August 29, 2019
In 2013, Jon Rydholm was diagnosed with liver cancer and received a grim prognosis: He was given 6 months to live.
Since then, the retired Weston, Missouri, resident has celebrated 3 birthdays, 4 wedding anniversaries and witnessed the birth of 2 grandchildren, Jon Merton, 4, and Eleanor, 4 months.
“I’m a miracle,” says Jon, 68, who also had colon cancer unrelated to his liver cancer.
He attributes his survival to the care he has received at The University of Kansas Cancer Center, a special diet and herbs, and his faith.
Thanks to Jon’s diligence and specialized interventional radiology procedures, his cancer has been under control for the past 4 years, most importantly, with a great quality of life, says his interventional radiologist at The University of Kansas Health System.
The health system operates the largest interventional radiology program (by patient volume) in the nation. Like Jon, many interventional radiology patients have liver cancer.
A diseased liver is the biggest threat to a patient’s overall survival. If interventional radiology treatment can control the tumor burden in the liver, liver failure can be managed, says his interventional radiologist.
Targeting tumors with interventional radiology
The interventional radiology treatments Jon has received include transarterial chemoembolization (TACE), Y-90 radiation and microwave ablation.
These technologies zero in on the tumor itself while sparing the remainder of the patient’s liver and body from systemic side effects, says his physician. All 3 are administered internally with just a needle puncture. There are no incisions and no stitches.
Jon continues to receive TACE and microwave ablation as necessary.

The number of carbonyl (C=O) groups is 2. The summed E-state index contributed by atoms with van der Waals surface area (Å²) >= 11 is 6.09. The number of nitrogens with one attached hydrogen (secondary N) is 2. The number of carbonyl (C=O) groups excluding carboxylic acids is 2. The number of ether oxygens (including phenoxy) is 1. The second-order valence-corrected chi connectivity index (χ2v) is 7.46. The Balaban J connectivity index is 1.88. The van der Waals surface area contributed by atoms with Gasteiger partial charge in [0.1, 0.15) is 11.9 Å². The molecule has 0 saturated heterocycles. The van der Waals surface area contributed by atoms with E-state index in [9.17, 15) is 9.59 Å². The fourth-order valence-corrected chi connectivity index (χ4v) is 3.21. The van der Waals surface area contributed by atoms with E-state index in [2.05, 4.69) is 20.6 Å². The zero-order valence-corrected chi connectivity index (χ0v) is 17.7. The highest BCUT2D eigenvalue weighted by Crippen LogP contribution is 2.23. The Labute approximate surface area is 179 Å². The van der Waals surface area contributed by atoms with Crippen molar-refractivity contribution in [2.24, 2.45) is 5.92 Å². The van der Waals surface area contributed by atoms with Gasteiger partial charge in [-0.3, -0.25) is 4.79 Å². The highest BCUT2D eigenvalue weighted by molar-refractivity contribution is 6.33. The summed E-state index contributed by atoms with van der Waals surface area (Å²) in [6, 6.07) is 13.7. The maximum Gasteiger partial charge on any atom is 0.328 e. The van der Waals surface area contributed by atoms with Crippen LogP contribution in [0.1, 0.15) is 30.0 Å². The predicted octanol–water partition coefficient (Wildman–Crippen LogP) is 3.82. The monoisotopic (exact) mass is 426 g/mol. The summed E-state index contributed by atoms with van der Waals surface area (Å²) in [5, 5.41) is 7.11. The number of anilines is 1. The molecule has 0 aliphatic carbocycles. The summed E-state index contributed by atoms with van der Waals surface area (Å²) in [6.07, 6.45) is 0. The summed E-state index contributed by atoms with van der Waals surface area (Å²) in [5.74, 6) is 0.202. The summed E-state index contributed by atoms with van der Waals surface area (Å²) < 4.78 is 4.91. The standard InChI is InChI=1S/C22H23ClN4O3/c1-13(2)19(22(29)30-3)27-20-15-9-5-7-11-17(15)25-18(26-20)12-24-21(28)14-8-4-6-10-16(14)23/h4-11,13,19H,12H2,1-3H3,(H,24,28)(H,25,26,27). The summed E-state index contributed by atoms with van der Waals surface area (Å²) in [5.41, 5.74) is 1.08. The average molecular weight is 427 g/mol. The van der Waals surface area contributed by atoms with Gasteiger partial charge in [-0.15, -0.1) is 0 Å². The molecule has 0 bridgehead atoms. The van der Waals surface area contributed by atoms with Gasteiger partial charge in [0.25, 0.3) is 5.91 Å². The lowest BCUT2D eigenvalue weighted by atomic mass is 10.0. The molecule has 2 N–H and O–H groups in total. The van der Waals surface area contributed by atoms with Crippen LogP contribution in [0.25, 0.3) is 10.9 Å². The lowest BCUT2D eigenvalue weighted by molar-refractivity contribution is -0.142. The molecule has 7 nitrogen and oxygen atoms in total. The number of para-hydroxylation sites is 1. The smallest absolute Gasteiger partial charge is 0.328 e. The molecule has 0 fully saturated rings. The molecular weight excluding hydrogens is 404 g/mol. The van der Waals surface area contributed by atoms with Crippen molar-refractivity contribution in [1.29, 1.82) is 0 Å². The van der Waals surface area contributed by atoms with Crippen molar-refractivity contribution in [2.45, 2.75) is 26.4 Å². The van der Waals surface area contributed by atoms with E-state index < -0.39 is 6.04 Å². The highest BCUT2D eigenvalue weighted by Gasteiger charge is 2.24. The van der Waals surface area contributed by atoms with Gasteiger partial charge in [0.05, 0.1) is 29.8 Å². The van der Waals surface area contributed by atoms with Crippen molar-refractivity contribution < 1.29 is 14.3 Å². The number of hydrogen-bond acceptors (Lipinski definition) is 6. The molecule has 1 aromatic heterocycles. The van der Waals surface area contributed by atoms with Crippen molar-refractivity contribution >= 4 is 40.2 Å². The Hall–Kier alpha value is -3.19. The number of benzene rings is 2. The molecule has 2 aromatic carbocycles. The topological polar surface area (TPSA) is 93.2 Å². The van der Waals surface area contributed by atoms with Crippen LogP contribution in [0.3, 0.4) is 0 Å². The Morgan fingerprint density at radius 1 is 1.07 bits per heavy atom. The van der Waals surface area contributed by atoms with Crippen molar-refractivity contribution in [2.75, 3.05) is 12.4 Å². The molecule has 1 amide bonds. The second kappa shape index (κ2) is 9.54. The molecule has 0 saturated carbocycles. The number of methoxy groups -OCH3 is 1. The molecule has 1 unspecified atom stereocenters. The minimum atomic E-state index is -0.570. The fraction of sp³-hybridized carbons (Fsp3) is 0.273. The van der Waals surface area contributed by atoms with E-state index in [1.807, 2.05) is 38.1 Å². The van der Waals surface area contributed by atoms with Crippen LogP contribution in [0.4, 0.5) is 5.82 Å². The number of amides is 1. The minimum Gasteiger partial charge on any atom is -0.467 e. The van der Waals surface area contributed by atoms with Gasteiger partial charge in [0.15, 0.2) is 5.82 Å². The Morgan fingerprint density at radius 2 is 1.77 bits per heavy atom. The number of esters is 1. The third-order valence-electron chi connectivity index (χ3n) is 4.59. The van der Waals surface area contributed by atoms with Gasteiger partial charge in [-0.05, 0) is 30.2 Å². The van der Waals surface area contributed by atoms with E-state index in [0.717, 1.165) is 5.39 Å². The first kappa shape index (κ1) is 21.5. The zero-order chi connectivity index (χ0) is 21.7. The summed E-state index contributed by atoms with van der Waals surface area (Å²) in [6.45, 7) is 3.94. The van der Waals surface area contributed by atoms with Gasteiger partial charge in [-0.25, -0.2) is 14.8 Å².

In the TACE procedure, his physician snakes a catheter – the size of angel hair pasta – into Jon's liver and maps the blood vessels supplying the tumors. In subsequent procedures, an even smaller micro catheter carries tiny spheres of chemotherapy (or Y-90 radiation) into the mapped blood vessels to kill the tumors.
In microwave ablation, physicians use computed tomography (CT) to safely guide thermal energy to heat and kill each tumor.
After 8 TACE and 5 microwave ablation procedures, nearly all of Jon’s liver cancer has been destroyed. He is now able to envision a future with his wife, Kathleen.
Because their large home is a lot for the retirees to care for, the Rydholms are considering their options.
“We are talking about downsizing,” Jon shares.
Ease of liver cancer treatment
Interventional radiology is a welcome treatment for many colorectal cancer patients who have liver metastases and who may have exhausted other treatment options, such as chemotherapy or surgery.
Interventional radiology procedures are experiencing a surge in use across the nation. Technology advances, clinical studies and wide application contribute to the increasing importance of interventional radiology in cancer treatment.
Equally important are the procedures’ emphasis on patient comfort. Painless and well-tolerated, TACE, Y-90 and microwave ablation are outpatient procedures – performed while patients are under conscious sedation. Patients return home with no recovery time and no major side effects.
Today, Jon enjoys a quality of life he never thought possible after his terminal diagnosis.
“I’m pretty lucky,” he says.
Seeing cancer as a chronic disease
The key to more success stories like Jon’s is integrating interventional radiology therapies with other complementary cancer therapies and administering them earlier in the treatment regimen, his physician explains. Together, they have improved outcomes more than using each therapy alone.
Interventional radiology procedures are, and can only be, successful with the expertise of a multidisciplinary cancer team such as that at The University of Kansas Cancer Center.
In fact, the team approach is one of the things Jon values most.
“My doctors meet once a week to discuss my case,” he says. “It’s like the entire cancer center is working for my benefit.”
The hope, his physician shares, is that cancer one day becomes a manageable chronic disease process that physicians closely monitor so patients like Jon can live longer and enjoy an improved quality of life.
For Jon, being referred to The University of Kansas Cancer Center was a pivotal moment in his cancer journey.
“They said this was the best place to go for cancer,” he says. “And, it is.”
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